The Arab League and Palestinians have warned the United States against moving its embassy to Jerusalem, saying such a move would set back any future peace negotiations and could spark a new wave of violence in the strife-torn region.
The warnings come as President Trump considers moving the U.S. embassy from Tel Aviv to Jerusalem, effectively recognizing the ancient city as Israel's capital despite Palestinian claims to East Jerusalem. The move could come as early as Wednesday, according to media reports.
"We warned the American side that if the American government does in fact carry out that statement to recognize a unified Jerusalem as the capital of Israel and transfers the American embassy to Jerusalem, this is a step that will end any chance of a peace process," Naabil Shaath, a senior adviser to Palestinian Authority President Mahmoud Abbas, said Sunday.
Abbas is trying to rally international opposition to such a move.
The Arab League Secretary-General Ahmed Aboul Gheit echoed the Palestinian warnings.
"We say very clearly that taking such action is not justified ... It will not serve peace or stability, but will fuel extremism and result to violence," Gheit said in a statement.
"It only benefits one side; the Israeli government that is hostile to peace," he added.
Late Sunday, a warning also came from Jordan's Foreign Minister Ayman Safadi, who said he had raised the matter with Secretary of State Rex Tillerson.
"Such a decision would trigger anger across Arab Muslim worlds, fuel tension and jeopardize peace efforts," he wrote on Twitter.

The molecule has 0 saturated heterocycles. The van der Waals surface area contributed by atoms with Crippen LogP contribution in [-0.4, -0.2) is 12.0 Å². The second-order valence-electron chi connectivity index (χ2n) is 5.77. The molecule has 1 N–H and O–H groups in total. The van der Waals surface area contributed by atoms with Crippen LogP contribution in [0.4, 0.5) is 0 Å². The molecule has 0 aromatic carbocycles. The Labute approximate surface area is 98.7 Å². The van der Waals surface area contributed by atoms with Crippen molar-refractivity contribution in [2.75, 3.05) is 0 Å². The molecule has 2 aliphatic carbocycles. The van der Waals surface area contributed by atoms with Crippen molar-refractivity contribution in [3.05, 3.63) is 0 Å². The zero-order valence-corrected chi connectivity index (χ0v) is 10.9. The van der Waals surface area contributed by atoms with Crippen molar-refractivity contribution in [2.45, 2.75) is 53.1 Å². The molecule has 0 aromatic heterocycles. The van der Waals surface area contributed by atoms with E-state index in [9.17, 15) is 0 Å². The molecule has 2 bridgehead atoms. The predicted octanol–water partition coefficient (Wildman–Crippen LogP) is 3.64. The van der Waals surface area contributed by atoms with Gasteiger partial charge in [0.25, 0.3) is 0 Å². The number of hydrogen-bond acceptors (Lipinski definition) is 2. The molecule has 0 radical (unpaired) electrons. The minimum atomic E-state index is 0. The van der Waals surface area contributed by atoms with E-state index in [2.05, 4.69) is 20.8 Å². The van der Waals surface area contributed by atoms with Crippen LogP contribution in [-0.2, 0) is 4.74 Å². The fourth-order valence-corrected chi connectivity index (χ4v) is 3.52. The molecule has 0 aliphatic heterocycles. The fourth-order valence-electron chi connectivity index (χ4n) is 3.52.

'Destruction of peace process'
Another Abbas adviser, Mahmoud Habash, warned that such a move by Trump would amount to a "complete destruction of the peace process."
Speaking in Abbas' presence on Saturday, Habash said "the world will pay the price" for any change in Jerusalem's status.
White House officials say Trump is considering recognizing Jerusalem as Israel's capital without actually moving the U.S. embassy there, which he had promised to do during his campaign.
Jared Kushner, Trump's son-in-law and senior Middle East adviser, said Sunday that the president was still weighing whether to recognize Jerusalem as Israel's capital or move the U.S. Embassy.
"He is still looking at a lot of different facts," Kushner said at a Mideast policy conference in Washington.
While Israel regards Jerusalem as its capital, almost all of the rest of the world rejects that claim, saying the city's status should be settled in peace talks with the Palestinians.
The Palestinian militant group Hamas has warned of a renewed intifada, or uprising, if the U.S. recognizes Jerusalem as Israel's capital.
The status of Jerusalem has been a key stumbling block during previous peace negotiations between Israelis and Palestinians, in particular, how to divide sovereignty and oversee holy sites. Another major issue is illegal Israeli settlements in the West Bank.
The last Palestinian intifada occurred in 2000 after Ariel Sharon, Israel's then right-wing opposition leader, visited the Al-Aqsa Mosque in east Jerusalem. The subsequent violence left some 3,000 Palestinians and 1,000 Israelis dead.
The international community has never recognized Jerusalem as Israel's capital or its unilateral annexation of territory around the city's eastern sector, which it captured during the 1967 Six-Day War.
This article was originally published on DW.com. Its content is separate from USA TODAY.